This article analyses antitrust enforcement practice in Russian courts in the area of competition-restricting agreements. The analysis is based on the court decision database of litigations with the Russian competition authority (the Federal Antimonopoly Service (FAS)). In the database litigations that officially started in the period 2008–2012 were included. Final court decisions were evaluated, taking into account litigation duration (sometimes up to 3 years). The database contains 400 cases, including 236 horizontal agreements and 164 other agreements (mostly vertical agreements). Based on the evidence of this database, important features and problems of the interpretation and implementation of competition law in Russia and priority areas of enforcement were identified. Antitrust policy was analysed taking into account the risks of type 1 and type 2 errors, including the problem of flexibility of prohibitions (per se vs Rule of reason (ROR) approaches), standards of proof and the problem of consistency of enforcement.
Brands and brand management have become a central feature of the modern economy and a staple of business theory and business practice. Contrary to the law's conception of trademarks, brands are used to indicate far more than source and/or quality. This volume begins the process of broadening the legal understanding of brands by explaining what brands are and how they function, how trademark and antitrust/competition law have misunderstood brands, and the implications of continuing to ignore the role brands play in business competition. This is the first book to engage with the topic from an interdisciplinary perspective, hence it will be a must-have for all those interested in the phenomenon of brands and how their function is recognized by the legal system. The book integrates both a competition and an intellectual property law dimension and explores the regulatory environment and case law in both Europe and the United States.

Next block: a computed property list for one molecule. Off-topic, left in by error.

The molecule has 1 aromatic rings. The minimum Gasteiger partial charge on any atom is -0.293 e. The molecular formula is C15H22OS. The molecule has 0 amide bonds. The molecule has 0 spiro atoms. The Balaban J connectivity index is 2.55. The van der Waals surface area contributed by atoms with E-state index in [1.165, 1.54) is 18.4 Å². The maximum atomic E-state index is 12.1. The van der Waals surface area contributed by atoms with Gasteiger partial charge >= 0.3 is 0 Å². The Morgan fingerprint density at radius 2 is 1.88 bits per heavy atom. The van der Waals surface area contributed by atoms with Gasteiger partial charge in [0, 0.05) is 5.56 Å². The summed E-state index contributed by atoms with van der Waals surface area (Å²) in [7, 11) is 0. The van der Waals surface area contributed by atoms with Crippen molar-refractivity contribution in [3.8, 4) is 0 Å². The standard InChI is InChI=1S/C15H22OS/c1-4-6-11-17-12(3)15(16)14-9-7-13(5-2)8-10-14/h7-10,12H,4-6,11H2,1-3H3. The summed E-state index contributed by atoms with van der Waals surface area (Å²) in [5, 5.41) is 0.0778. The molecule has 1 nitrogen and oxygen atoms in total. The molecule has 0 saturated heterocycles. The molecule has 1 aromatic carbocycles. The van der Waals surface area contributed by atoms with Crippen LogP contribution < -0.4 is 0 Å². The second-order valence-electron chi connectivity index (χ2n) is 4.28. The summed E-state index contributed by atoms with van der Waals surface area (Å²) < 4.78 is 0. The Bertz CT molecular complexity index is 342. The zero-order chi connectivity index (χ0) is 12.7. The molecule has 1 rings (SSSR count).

As the global economy is incurring a process of transformation by the ongoing ‘‘fourth industrial revolution’’, competition law is traversing a ‘‘liminal’’moment, a period of transition during which the normal limits to thought, self-understanding and behaviour are relaxed, opening the way to novelty and imagination, construction and destruction. 1 The development of digital capitalism during the last three decades has led to an important ‘‘information overload’’, 2 induced by this rapid revolutionary change. Competition authorities in Europe and elsewhere have been rather slow to react, as they have tried unsuccessfully to deal with the problem by applying industrial-capitalism-era competition law to the ‘‘next generation competition’’of the post-industrial informational capitalism.